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25 Fortnite Emotes And Where They Were Stolen From

Fortnite's commercial success has been well-documented. Following the release of the free-to-play Battle Royale mode, Epic Games' stock seemingly skyrocketed overnight, with the game eventually growing into the genre's authoritative representative. Money attracts attention, and Fortnite's reserves can probably put to shame most small countries! It was only a matter of time before lawsuits arrived at Epic Games' doorstep.

That's not to say Fortnite is an innocent victim. In order to cover expenses and potentially turn a profit, free-to-play games rely heavily on premium content. Battle Royales necessitates participants start on a level playing field, consequently, Epic Games cannot market weapons or armor for this mode. While Overwatch and Star Wars: Battlefront II turned to loot boxes, Fortnite opted to invest in emotes and dances, a move that helped inject a touch of personality into the game's shallow cast. A decent portion of Fortnite's dances are entirely original, but those emotes are irrelevant to this article!

Recently, Epic Games has come under scrutiny for selling pop-culture inspired emotes without compensating the original creators. Choreographed dance moves are protected by copyright, but a move has to be considered distinctive to qualify. The simple act of popularizing a dance does not equate to ownership, therefore, Fortnite may have every right to use certain moves. However, several emotes are so blatantly referential, Epic Games cannot claim these moves are only inspired by the source.

Here are 30 Fortnite emotes and where they were stolen from!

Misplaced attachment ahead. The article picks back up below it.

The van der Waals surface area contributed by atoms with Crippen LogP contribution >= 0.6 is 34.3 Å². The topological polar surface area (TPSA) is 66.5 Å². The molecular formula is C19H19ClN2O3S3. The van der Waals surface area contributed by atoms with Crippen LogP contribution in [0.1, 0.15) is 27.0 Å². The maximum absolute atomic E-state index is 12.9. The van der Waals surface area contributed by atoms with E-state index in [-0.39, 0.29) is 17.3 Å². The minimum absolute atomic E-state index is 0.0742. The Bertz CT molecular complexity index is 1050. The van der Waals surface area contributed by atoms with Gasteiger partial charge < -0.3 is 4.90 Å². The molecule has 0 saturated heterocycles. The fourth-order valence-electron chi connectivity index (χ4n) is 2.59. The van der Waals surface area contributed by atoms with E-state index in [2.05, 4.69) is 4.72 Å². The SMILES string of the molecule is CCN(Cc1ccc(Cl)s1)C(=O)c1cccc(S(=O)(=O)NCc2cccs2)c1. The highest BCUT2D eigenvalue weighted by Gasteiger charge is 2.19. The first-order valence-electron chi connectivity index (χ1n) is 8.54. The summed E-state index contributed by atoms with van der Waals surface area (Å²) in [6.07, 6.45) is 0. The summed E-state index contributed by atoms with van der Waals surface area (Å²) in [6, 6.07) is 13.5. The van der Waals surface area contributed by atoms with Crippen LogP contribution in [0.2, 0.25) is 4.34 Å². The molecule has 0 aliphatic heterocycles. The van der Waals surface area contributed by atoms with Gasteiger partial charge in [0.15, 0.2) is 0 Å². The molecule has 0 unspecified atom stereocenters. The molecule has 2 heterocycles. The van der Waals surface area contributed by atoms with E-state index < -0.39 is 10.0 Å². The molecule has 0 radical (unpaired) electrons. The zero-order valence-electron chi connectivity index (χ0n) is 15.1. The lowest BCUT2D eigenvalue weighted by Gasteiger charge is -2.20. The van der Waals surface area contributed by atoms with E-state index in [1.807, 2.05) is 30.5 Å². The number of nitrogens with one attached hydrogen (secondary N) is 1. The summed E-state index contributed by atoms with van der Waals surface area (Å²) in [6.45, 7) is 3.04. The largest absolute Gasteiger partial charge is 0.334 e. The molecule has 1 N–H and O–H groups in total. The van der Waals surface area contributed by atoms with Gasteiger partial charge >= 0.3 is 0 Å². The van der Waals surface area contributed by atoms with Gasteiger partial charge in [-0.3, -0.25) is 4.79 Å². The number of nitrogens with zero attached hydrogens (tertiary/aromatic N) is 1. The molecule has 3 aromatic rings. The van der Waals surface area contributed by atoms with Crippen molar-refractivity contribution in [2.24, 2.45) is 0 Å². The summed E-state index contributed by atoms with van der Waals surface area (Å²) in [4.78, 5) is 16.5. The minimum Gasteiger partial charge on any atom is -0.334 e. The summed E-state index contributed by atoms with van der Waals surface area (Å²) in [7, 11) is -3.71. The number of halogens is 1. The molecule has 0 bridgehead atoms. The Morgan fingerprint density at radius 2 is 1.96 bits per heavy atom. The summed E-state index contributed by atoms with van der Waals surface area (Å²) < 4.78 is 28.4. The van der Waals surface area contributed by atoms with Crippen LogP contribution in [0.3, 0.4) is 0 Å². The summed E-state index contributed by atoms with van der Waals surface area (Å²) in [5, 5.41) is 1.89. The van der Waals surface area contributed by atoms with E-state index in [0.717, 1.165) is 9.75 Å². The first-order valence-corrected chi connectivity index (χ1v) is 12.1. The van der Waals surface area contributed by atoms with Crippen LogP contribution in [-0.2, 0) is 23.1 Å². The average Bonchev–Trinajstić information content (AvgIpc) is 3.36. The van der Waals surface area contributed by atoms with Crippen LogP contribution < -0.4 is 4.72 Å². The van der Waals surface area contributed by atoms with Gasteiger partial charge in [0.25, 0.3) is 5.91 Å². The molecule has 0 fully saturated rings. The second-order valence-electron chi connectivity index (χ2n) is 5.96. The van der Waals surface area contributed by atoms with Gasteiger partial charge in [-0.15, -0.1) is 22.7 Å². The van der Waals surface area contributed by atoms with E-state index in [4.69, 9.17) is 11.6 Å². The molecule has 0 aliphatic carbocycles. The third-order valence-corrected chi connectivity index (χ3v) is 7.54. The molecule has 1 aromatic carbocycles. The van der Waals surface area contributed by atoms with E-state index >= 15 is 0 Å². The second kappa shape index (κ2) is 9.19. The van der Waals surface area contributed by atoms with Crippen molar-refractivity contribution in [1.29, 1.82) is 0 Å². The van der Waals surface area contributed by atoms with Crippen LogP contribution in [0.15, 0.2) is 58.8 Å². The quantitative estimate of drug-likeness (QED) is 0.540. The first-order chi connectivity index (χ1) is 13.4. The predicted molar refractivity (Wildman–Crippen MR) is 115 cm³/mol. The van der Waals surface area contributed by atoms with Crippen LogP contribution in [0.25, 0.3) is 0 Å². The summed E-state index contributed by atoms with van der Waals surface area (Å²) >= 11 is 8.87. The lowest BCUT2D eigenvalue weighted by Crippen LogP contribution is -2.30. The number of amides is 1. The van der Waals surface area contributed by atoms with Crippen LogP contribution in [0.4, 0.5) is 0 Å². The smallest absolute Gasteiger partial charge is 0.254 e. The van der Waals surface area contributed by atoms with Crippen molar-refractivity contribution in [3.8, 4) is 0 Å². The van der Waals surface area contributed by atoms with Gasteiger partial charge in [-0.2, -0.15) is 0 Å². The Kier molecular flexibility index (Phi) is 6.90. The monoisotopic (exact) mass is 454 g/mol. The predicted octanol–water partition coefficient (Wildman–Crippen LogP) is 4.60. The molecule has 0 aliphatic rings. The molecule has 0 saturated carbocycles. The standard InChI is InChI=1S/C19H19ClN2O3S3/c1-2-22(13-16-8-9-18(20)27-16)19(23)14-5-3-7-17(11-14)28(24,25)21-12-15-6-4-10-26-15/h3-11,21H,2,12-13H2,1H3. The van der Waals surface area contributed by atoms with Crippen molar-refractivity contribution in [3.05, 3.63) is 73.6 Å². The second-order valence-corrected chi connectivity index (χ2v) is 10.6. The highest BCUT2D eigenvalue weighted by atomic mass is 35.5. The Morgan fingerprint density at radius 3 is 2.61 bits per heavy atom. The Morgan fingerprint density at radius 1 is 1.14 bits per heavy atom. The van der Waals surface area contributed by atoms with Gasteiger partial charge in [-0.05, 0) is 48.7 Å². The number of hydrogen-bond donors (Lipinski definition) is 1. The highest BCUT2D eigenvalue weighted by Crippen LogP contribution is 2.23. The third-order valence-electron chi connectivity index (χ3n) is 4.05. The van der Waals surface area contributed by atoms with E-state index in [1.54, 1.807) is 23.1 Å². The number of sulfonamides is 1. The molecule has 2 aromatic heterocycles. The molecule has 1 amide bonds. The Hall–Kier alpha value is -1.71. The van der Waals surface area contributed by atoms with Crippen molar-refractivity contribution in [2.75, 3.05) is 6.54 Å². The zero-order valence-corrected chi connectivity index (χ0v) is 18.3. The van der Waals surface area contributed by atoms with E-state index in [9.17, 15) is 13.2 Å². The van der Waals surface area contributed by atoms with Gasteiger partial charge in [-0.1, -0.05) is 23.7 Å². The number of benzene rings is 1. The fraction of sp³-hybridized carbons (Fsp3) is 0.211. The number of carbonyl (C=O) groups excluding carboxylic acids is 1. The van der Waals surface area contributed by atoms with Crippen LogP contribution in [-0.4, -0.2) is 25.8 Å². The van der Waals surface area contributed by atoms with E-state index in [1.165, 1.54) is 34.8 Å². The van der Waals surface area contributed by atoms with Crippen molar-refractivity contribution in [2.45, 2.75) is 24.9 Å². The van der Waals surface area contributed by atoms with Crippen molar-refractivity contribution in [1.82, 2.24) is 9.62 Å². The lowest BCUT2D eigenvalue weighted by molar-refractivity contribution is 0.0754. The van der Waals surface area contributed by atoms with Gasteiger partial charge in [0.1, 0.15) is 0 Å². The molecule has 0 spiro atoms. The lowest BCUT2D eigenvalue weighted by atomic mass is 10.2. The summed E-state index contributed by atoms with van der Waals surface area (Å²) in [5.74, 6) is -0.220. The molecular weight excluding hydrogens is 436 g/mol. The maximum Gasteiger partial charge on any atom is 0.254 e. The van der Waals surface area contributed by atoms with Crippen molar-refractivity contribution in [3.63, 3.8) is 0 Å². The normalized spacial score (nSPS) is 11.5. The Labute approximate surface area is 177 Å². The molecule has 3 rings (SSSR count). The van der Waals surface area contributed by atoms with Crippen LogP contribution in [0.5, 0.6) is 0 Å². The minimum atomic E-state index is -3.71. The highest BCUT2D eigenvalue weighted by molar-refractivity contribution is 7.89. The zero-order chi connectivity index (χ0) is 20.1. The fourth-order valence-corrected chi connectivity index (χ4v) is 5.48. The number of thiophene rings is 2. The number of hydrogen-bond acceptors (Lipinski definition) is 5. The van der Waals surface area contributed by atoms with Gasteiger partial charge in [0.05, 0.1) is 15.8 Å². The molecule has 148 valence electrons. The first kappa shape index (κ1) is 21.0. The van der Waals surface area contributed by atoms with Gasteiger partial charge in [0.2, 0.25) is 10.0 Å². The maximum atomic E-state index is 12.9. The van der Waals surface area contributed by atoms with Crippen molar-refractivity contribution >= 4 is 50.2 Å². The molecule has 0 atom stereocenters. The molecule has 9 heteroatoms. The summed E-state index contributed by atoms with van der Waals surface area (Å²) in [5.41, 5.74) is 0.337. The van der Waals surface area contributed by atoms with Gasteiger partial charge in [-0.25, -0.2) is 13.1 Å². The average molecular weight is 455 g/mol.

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30 Fresh ($8.00)

Via bleedingcool.com

Primarily known as The Carlton, Fortnite did not even attempt to hide this emote's origins. Named after The Fresh Prince of Bel-Air, "Fresh" accurately recreates Alfonso Ribeiro's iconic dance. If this was merely added as a free item, Epic Games might have been in the clear; however, the emote costs 800 V-Bucks.

1,000 V-Bucks costs $9.99.

Fortnite profits from the dance's reputation, one that Epic has not earned the right to sell. Unsurprisingly, Ribeiro was far from happy about its inclusion! It is not unusual for Ribeiro to sue Epic for copying The Carlton.

29 Swipe It ($9.50)

via: gifycat.com

Fortnite's in-game emotes have steadily evolved into one of the title's trademark components. With the Battle Royale mode's rampant popularity ensuring Fortnite's name echoed in every corner of the internet, the studio must feel pressured to maintain the momentum. Brief dances are perfect for memes.

Primarily known as 2 Milly, Terrence Ferguson was the first artist to officially challenge Epic Games over copyright infringement. "Swipe It" holds a striking resemblance to the performer's "Milly Rock" dance, and the suit seeks to seize any Fortnite profits earned through the emote.Players could earn the emote as part of the Season 5 Battle Pass, priced at 950 V-Bucks ($9.50)